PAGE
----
Hospital shows just culture can work
(Editor's note: This month's Healthcare Risk Management includes the third a three-part series on the "just-culture" approach to improving patient safety. Previous issues included stories on how the just-culture approach works, potential problems with implementing it, and tips for implementing a just culture. This month's final installment is a report on one hospital's experience in adopting a just culture.)
Adopting a "just culture" approach can be an effective way to improve patient safety in a hospital, judging from the experience of one large hospital that made the move in recent years to a just culture instead of the more common "blame-free" approach used by many health care providers.
As part of a nationwide effort by the parent company, Kaiser Foundation Hospital in San Francisco began shifting to a just culture five years ago, says Helen Archer-Dusté, RN, MSN, CHC, assistant administrator for quality at the hospital. To make the move, Kaiser established key steps to achieve each year, such as requiring in the first year that executive leaders must be trained in patient safety and just culture, then mandatory training for physician leaders and managers, and training in human factors for other leaders and staff. Part of the education process for staff was explaining the hospital's new approach to discipline for willful violation of safety procedures.
Leadership must be fully involved in introducing the just culture approach, or the effort will fail, says Linda Groah, RN, MSN, FAAN, chief operating officer of Kaiser Foundation Hospital San Francisco and recently the risk manager. She says it is not enough for leaders to merely approve the idea; they must be active participants.
"Just culture can't just be frosting on the cake," she says. "It has to be a fundamental part of who you are as a health care provider, and that can only come when the top leadership makes it so."
The just culture approach is different from the "blame-free" or "nonpunitive" philosophy in that it allows for individuals to be held personally accountable for their unsafe actions and in some cases punished. (Accountability, and even punishment, can be found in the nonpunitive approach as well, but they are more of an option under a just culture.)
Staff are aware, appreciative
Dusté says surveys have shown that staff awareness of patient safety issues have improved significantly over the past five years, and also the staff's appreciation of how important safety measures are. Groah and other senior leaders also do monthly patient safety "walk-arounds" to talk with staff about patient safety issues, and she says the staff have adopted the culture well. Most staff report that they appreciate a system that will hold someone responsible for willful violations of safety rules rather than claiming a totally blame-free culture, she says.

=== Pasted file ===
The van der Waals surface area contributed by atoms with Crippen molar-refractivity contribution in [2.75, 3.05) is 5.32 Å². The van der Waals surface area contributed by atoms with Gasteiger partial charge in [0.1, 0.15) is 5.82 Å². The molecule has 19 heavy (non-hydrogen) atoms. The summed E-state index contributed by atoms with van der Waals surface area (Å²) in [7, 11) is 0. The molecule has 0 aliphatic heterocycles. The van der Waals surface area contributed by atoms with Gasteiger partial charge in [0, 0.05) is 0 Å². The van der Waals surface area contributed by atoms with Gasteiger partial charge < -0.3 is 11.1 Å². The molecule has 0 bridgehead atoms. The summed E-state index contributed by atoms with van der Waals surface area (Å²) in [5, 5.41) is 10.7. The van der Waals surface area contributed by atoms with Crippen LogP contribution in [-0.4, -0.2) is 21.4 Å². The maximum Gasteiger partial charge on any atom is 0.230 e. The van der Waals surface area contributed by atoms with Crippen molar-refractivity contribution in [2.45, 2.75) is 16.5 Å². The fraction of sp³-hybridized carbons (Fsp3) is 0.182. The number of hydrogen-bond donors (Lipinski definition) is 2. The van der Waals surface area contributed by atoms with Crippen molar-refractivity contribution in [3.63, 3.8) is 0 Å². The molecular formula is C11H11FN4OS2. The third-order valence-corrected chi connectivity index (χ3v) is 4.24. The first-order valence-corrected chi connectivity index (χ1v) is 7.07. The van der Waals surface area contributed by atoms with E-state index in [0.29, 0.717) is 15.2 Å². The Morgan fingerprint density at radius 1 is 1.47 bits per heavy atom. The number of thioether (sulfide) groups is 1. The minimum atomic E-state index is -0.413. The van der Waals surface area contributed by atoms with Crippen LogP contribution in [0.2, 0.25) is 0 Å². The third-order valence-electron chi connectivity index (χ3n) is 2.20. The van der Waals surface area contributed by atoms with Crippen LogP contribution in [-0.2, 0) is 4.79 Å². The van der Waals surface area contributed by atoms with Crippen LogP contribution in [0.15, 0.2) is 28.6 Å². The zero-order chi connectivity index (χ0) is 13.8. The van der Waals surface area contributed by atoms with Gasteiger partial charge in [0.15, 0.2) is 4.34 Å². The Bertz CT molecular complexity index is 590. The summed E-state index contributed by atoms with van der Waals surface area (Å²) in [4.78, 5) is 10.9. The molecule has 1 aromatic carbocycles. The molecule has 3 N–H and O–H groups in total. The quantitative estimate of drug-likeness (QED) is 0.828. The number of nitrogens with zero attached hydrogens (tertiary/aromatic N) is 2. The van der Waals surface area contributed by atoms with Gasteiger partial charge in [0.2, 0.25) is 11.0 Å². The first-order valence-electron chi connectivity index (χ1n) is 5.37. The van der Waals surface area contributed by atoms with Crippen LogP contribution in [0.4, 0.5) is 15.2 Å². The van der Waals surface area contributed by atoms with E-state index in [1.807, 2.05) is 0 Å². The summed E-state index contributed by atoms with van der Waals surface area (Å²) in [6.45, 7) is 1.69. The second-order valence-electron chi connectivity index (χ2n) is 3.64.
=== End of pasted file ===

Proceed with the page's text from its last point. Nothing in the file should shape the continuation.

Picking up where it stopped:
"When you are working hard to keep patients safe, you don't want to think that the other guy who disregards all the rules is going to be treated the same way," she says. "That's only natural."
Groah says the switch to a just culture approach was prompted by a belief that safety could be improved if people were more accountable for their actions. "If you say 'blame-free' to some people, it means no accountability, and we thought that was the wrong message," she says. "We want people to be accountable for their actions, but we're here to support them and help them do the right thing."
Paul Preston, MD, an anesthesiologist and associate chief of quality, says most health care professionals have a hard time respecting a blame-free approach.
"I don't know that anyone can really have a blame-free environment because if you don't do something you knew you absolutely had to do, there's blame there whether the organization says so or not," he says. "When I say it's our responsibility not to egregiously violate the bright-line things, everyone smiles and nods because that's what they want for themselves when they're patients."
Zero tolerance on some items
Groah gives the example of how the hospital uses a just-culture approach when enforcing the Universal Protocol that is intended to prevent wrong-site surgeries. The protocol requires a timeout to confirm identity and other details, and the anesthesiologist is primarily responsible for calling the timeout.
If the anesthesiologist does not take the lead for some reason, the circulating nurse or the surgeon must call the timeout, Groah says. Ultimately every person in the operating room is expected to speak up if the procedure is about to begin and no one has called a timeout. And once a timeout is called, it is mandatory that each person participate.
If all of the team members do not take part in this timeout or they do not implement the timeout at all, the privileges for the surgeon are suspended and the entire team is suspended. That is a tough stance, but Groah says it is consistent with the just-culture approach. Employees know that discipline is an option when their behavior is willful, she says. So far, compliance with the Universal Protocol has been consistent, and no surgical personnel have been disciplined.
"Other failures to follow safety protocols have resulted in discipline," Groah says. "It's not our desire to discipline employees for systems problems or simple mistakes, but everyone in this organization knows that discipline is an option when you willfully put patients at risk."
For more information on Kaiser Foundation Hospital's experience with a just-culture approach, contact:
- Linda Groah, Chief Operating Officer; Helen Archer-Dusté, Assistant Administrator for Quality; Paul Preston, Associate Chief of Quality, Kaiser Foundation Hospital, 2425 Geary Blvd., San Francisco, CA 94115-3358. Telephone: (415) 202-2000.